The National Institute on Alcohol Abuse and Alcoholism tried to answer this question, spending millions of dollars over many years to find out if drunk fish are more aggressive than sober fish and if rats can become alcoholics.
It’s unclear if they ever did, but in 1975, Sen. William Proxmire, a Democrat from Wisconsin, gave the agency one of his Golden Fleece awards for wasteful and nonsensical spending.
That year, Proxmire lamented the continuous spending.
“Over the years, NIAAA has spent literally millions of dollars in hundreds of experiments to turn normal rats into rodent ‘lushes’ with little or no success,” Proxmire was quoted as saying in The Vidette, a local newspaper in Indiana.
One such grant was for $102,000 — $517,589 in 2021 dollars — to study the effects of alcohol on aggressive behavior in a species of sunfish, including one experiment to measure the effects of gin compared to tequila.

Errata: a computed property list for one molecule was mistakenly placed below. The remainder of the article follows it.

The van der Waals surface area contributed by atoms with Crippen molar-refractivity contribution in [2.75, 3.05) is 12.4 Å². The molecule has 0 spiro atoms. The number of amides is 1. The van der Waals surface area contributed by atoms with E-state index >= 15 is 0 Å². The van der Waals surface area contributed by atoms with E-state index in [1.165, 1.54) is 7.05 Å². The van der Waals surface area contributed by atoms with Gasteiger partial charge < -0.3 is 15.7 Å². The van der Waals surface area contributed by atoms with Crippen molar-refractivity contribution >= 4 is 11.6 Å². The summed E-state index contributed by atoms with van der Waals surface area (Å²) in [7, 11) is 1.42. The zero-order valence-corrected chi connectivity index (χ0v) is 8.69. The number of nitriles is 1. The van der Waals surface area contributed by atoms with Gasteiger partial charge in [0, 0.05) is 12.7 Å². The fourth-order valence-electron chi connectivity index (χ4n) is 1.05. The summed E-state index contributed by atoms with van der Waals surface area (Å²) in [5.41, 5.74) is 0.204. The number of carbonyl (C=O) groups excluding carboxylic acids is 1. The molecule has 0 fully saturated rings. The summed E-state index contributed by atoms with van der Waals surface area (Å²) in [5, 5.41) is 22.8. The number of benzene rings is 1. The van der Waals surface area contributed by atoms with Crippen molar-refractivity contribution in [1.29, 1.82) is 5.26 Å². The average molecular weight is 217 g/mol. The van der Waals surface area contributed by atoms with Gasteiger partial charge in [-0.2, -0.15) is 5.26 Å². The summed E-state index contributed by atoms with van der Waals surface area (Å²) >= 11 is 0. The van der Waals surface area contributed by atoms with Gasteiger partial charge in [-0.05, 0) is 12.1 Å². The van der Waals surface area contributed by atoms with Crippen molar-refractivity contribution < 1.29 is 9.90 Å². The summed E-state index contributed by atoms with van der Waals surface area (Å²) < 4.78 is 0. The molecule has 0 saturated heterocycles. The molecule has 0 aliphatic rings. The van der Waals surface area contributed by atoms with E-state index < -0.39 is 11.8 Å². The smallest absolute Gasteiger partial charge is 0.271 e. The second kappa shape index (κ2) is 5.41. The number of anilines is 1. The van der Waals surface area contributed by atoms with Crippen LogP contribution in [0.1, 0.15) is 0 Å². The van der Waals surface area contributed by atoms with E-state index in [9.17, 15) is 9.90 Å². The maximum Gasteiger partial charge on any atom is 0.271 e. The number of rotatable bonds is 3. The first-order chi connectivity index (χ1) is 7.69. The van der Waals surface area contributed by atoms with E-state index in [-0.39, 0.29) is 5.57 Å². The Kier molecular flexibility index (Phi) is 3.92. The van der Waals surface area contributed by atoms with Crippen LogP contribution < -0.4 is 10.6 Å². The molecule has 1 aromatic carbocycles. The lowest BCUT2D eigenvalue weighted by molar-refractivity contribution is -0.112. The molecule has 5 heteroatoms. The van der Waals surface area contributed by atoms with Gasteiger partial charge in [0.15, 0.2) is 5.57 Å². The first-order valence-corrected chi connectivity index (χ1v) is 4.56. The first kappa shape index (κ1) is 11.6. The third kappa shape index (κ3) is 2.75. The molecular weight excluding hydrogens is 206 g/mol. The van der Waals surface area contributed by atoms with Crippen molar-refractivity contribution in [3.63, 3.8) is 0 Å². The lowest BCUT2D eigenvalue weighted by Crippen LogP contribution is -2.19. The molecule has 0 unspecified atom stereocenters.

The same researcher spent another $90,000 — $456,696 in 2021 dollars — to attempt to turn rats into alcoholics by making them neurotic.
The rats were “put into insoluble situations or given unpredictable rewards and shocks,” the newspaper reported.
While Proxmire acknowledged there’s a role for animal experiments, he said, “the most effective way to understand human conditions and problems is to observe human behavior.”
He’s probably right, especially given that millions of taxpayer dollars were spent trying to answer these questions.
Of $1B Missing from NYC Mental Health Program — Some Went to Unused ‘Diversion Centers’
October 15, 2021
To no avail, government watchdogs, politicians, and the media have long asked for accountability in spending from the $1 billion budget of New York City First Lady Chirlane McCray’s ThriveNYC, the program that was supposed to combat mental illness for New Yorkers.